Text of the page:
“I love noise, as well as things that might be more ‘abstract’, and also enjoy trying to make songs. They’re different processes, but one feeds my interest in the other. Songs can be so boring. I can’t help but make them sometimes, but I tend to end up subverting them. I can’t help but include darkness in the periphery. Doing things straight is not something I’m capable of. I’m limited by my lack of musical skill, and also fickle, so even if I wanted to I wouldn’t be able to work within a particular genre.”

“I record whatever I’m feeling at the moment. When I sequence something, I want to keep myself interested – I try to make things flow intuitively, but also love playing with the possibilities of juxtaposition. Some pieces that might be lacklustre on their own can become something more depending on where they’re laid within a certain context, and vice versa. Despite whatever sonic differences there are between them, I try to make the tracks make sense together – and they do, for me. I think I would be bored trying to make a uniform album of songs. Or even one of noise, maybe!”

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“Maybe visions exist in a sort of longing void, a landscape consisting of constant daylight puncuated by dark clouds, inhuman forms, sexual nostalgia.”

Focusing on This Is Always Where You’ve Lived, originally released as a very limited (“I think there were 15 copies initially. I wasn’t sure if it was going to be an ephemeral tape that I would cannibalize for a more ‘official’ release or not”) cassette made for a pair of live shows in Summer 2012, Martin reveals that “The material was recorded in a span of two years. I tend to record a lot, then make sense of it later. Some things linger in the vault for years because I haven’t found the right place [ for them]. I think I’m articulating the imagery of my own internal reality, trying to understand it. I will use images and lyrical content drawn from nightmares, paranormal experiences, sublimations of problems – maybe visions exist in a sort of longing void, a landscape consisting of constant daylight puncuated by dark clouds, inhuman forms, sexual nostalgia. There seems to be a romantic element I don’t quite understand yet. I don’t write love songs though.”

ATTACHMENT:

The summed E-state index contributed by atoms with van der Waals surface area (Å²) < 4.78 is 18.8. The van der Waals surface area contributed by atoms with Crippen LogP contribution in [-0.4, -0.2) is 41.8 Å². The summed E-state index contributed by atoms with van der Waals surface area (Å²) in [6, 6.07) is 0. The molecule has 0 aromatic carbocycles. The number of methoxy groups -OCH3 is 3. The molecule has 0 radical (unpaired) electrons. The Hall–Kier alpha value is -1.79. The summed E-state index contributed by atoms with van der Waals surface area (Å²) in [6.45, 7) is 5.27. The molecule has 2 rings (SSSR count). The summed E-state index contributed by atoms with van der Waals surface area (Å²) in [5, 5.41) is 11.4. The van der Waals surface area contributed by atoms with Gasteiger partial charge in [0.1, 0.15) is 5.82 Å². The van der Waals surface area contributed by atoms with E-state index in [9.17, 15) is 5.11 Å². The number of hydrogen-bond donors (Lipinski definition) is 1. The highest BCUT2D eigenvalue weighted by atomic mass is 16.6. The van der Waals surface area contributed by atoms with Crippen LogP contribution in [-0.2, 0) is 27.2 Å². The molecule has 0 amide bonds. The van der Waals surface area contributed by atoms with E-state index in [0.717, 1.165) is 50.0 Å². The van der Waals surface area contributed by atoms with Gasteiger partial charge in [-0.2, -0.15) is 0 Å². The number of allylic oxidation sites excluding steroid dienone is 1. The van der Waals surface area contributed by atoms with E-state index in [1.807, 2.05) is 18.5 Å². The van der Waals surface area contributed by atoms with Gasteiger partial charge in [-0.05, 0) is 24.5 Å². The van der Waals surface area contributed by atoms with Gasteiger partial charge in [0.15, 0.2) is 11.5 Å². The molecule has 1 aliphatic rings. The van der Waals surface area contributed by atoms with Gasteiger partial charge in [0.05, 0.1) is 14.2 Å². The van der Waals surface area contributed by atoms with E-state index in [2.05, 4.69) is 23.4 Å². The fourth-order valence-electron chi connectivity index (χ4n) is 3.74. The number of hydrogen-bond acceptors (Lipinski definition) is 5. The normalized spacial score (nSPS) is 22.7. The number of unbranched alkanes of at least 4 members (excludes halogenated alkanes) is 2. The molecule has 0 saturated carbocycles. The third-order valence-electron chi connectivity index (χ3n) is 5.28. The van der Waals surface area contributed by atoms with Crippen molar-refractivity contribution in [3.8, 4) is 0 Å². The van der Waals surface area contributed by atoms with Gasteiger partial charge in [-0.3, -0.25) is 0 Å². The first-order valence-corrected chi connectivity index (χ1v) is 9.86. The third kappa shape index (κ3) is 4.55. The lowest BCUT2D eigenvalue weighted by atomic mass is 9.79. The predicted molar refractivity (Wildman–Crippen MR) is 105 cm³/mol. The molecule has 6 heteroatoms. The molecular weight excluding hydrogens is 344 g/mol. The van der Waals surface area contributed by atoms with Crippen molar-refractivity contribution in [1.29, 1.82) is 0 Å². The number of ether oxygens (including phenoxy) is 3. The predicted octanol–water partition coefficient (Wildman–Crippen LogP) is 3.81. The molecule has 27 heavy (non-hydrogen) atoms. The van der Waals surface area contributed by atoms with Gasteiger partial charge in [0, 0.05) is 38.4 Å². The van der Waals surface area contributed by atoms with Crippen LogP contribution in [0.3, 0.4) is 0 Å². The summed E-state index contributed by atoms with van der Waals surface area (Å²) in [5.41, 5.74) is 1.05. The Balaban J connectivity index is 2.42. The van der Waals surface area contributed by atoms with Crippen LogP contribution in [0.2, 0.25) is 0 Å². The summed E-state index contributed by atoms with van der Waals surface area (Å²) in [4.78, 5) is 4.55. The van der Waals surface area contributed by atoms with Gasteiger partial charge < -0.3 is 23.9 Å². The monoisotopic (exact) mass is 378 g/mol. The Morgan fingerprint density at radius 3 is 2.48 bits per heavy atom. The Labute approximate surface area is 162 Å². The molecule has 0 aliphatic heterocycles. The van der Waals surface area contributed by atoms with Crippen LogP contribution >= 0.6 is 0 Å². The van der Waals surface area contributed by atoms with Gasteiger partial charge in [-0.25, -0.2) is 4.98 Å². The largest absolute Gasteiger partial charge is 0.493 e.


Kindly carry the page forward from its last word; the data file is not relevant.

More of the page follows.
The sense of romance on This Is Always Where You’ve Lived comes more from its melodies – and even its samples – than its lyrics. “Maybe some of the imagery gets lost when the lyrics are buried”, Martin wonders. “The lyrics are also intuitive, based around whatever sounds I find my mouth making while listening back to the music, fleshed out from there.” “Does everyone do this?”, he asks, before describing his lyrics as “not very central, just complimentary.”

If the album’s power comes from its mood rather than its words, then in what circumstances was it recorded, I ask? “A couple of the songs were recorded late at night in Tampa Florida, alone, beside a TV playing one of my favorite movies, Mag Wheels. [It was] during a storm, during a surreal visit, in the night-time humidity of early April”, Martin claims. “Being alone helps me tap into whatever’s going on beneath the surface.”